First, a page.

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Apparently I'm Now Skype's Corporate Receptionist!

Receptionist - Tempe
It has happened twice this morning. People calling my phone number looking to talk to someone at Skype. For quite some time now (months), I have received occasional random phone calls from people looking for Skype and when I've asked it was usually because they searched in Google and ultimately somehow came up with my number (which I publish freely here on my blogs).

This morning, though, I asked the two gentlemen who called how they got my number, and these were there responses:

"I was calling MasterCard to report a fraud and they gave me this number for Skype."

"Capital One told me to call this number." (Capital One is a US credit card issuer.)


You see, here is the fundamental problem:


Don't believe me? Visit and try it yourself. Find a regular PSTN phone number... I dare you to try! (And if you do, please leave a comment here!)

The closest you may get is to the "Where is Skype?" page that lists Skype's Luxembourg address and an email address, but no phone number. Their press pages have a contact form, but no phone number. (Even Skype's news releases don't have contact info.)

This is not a new issue. People have been complaining about it in the forums for years (example 1, example 2). Tom Keating wrote about this issue back in 2005 on his blog - with lots of comments from people. And today people are filling up the comments on third-party sites like ContactHelp looking for a contact number.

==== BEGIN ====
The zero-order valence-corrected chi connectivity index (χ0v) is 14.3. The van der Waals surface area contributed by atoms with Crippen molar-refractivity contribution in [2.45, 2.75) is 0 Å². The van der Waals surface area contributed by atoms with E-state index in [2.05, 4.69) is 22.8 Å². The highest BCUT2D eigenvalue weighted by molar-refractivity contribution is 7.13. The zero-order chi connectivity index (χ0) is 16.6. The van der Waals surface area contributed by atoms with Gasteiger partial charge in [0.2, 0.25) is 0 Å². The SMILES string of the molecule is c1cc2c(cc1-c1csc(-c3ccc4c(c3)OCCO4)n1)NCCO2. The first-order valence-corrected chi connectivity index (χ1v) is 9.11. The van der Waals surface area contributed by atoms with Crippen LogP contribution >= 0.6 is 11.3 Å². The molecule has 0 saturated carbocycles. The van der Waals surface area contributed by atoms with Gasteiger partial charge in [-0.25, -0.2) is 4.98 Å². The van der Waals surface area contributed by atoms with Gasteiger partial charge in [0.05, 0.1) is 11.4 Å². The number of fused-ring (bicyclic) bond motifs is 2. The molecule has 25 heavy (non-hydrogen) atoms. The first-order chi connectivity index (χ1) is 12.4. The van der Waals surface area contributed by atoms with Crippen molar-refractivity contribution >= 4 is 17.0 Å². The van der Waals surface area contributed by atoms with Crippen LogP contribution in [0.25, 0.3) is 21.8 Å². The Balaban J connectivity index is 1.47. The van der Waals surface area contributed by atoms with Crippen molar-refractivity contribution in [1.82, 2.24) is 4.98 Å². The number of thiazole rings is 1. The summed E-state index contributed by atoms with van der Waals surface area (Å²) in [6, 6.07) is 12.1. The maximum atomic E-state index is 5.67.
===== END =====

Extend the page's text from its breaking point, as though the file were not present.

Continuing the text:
And apparently some people are calling me.

I've asked people in the past and it has always seemed that: 1) because I write about Skype and show up in Google search results; and 2) because I list a phone number on my blog site... because of that people in their desperation call me to reach Skype.

Now it seems some of the largest US credit card companies are helping with that. (Probably because someone there went the search route, found my number, and entered it into some database.)

So now the question is ...

what should I do?
Should I start taking the calls and invoicing Skype? How could I monetize this? Or have a bit of fun? ;-)

The good news for me is that the number they are calling is my Google Voice number and so if the calls start to come frequently (there haven't been many... but 3 now this week), I can just redirect it into an IVR application that can redirect callers looking for Skype to Skype's email address. (Gee, I know a great platform on which to write such an app :-)

At the moment I'm more amused than annoyed. Skype's a rather large company these days and it's amusing to me that they would make it so difficult for customers to interact with them that those customers wind up using the web and ultimately reaching out to little old me sitting up here in New Hampshire in my home office.

Now ask me that in a week or two if MasterCard keeps sending calls my way... :-)

Oh, wait... there's my phone... should I answer it "Thank you for calling Skype"?

P.S. And, oh, Skype... if you don't want to staff up a call center to handle customer phone inquiries, there's some really amazing technology out there that let's you have a phone number people can call you on and you can give them "self-service" options. You know, those "IVR" thingies... with many options. Lots of companies offer this technology, including, oh, my employer, Voxeo. We even let you build those self-service portals across multiple channels, like voice, SMS, IM and Twitter- and we give you all sorts of cool analytics and other integration. In fact, we even let people call into our apps using Skype, so you could set up a self-service app that could be reached from either the PSTN or Skype... and we're all SIP at the backend so we could interconnect with your backend as well. We'd be happy to talk to you about it... OUR phone number is prominently displayed on our web site... and you also know how to reach me on Skype ;-)

P.P.S. It has been pointed out to me that Skype does offer support via live chat and email if you login to their website and visit - No phone support, though.

Flickr credit: Phil Sexton

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